On January 12, 2002, approximately 0849 central standard time, a Raven S60A hot air balloon, N804DL, registered to the pilot, sustained minor damage when it collided with power lines while landing in a vacant field near La Vernia, Texas. The commercial pilot and five passengers were not injured. One passenger was seriously injured. Visual meteorological conditions prevailed and no flight plan was filed for the sightseeing flight conducted under 14 Code of Federal Regulations Part 91. The local flight originated from the Zuehl Airport (1TE4) near Marion, Texas. Use your browsers 'back' function to return to synopsisReturn to Query Page
According to the police report from the Wilson County Sheriff's Department, the pilot stated that the wind started blowing harder as he was attempting to land the balloon in an open field south of a residential subdivision. The pilot thought that he was in an alley with power lines running north and south, but at the last minute, noticed a row of power lines running east and west that were in his flight path. The pilot attempted to fly over the lines, but the balloon's basket collided with the power lines. One of the severed power lines struck and electrocuted a passenger.
According to the Federal Aviation Administration (FAA), the pilot had accrued a total of 900 hours of flight time, of which, 30 hours were in the same make and model of the hot hair balloon involved in the accident.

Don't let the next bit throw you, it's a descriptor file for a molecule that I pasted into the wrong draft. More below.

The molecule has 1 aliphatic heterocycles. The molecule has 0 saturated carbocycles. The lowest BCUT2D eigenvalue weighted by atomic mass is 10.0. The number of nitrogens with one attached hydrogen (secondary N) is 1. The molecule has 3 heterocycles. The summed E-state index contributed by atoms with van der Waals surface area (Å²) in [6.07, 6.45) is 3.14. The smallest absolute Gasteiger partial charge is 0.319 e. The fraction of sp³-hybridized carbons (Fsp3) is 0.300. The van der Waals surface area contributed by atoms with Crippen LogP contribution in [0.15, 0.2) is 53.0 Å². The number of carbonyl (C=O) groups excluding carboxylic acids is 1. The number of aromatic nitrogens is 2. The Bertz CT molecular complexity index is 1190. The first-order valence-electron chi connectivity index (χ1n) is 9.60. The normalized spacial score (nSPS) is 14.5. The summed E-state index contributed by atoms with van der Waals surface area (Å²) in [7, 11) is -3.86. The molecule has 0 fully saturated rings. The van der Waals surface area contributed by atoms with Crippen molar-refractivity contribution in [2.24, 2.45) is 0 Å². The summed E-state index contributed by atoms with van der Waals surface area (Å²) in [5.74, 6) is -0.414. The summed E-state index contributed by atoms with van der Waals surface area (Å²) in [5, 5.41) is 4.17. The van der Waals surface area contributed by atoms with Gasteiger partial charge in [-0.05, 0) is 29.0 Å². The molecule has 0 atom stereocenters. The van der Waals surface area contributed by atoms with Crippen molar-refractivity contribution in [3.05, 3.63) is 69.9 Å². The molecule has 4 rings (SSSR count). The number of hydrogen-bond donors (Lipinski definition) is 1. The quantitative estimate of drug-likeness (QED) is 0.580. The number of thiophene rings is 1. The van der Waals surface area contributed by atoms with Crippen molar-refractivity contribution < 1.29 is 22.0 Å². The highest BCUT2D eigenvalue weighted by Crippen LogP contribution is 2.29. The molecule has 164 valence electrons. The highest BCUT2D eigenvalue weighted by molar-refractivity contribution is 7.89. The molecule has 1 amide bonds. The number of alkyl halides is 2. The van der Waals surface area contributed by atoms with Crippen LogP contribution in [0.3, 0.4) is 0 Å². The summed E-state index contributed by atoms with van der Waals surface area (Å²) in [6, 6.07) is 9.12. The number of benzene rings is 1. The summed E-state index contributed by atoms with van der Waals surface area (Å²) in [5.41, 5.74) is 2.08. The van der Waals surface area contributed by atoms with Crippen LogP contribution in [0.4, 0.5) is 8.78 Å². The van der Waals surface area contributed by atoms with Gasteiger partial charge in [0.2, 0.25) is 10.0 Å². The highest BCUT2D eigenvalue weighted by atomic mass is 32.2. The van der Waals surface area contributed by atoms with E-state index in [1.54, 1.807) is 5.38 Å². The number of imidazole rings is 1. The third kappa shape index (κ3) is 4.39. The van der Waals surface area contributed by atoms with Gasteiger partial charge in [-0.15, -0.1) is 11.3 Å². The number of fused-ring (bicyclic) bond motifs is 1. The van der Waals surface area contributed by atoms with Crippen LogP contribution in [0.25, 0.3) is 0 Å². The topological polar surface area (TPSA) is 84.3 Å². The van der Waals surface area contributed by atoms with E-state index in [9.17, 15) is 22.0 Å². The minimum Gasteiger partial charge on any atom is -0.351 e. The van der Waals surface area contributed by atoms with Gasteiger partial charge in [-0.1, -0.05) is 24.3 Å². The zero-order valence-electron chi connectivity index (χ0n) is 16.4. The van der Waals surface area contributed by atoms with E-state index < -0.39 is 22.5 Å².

At 0743, the aviation weather observing system at Stinson Municipal Airport (SSF), near San Antonio, Texas, approximately 15 nautical miles west from the site of the accident, reported wind from 290 degrees at 3 knots, 10 statute miles visibility, a clear sky, temperature 37 degrees Fahrenheit, dew point 30 degrees Fahrenheit, and a barometric pressure setting of 30.24 inches of Mercury.
This mishap was originally reported as an "incident," since the damage to the balloon was reported as minor and the injuries to the passenger were incorrectly reported as "minor." Approximately 31 months after the occurrence, the NTSB learned that the injuries to the passenger were "severe," and it has now become classified as an "accident."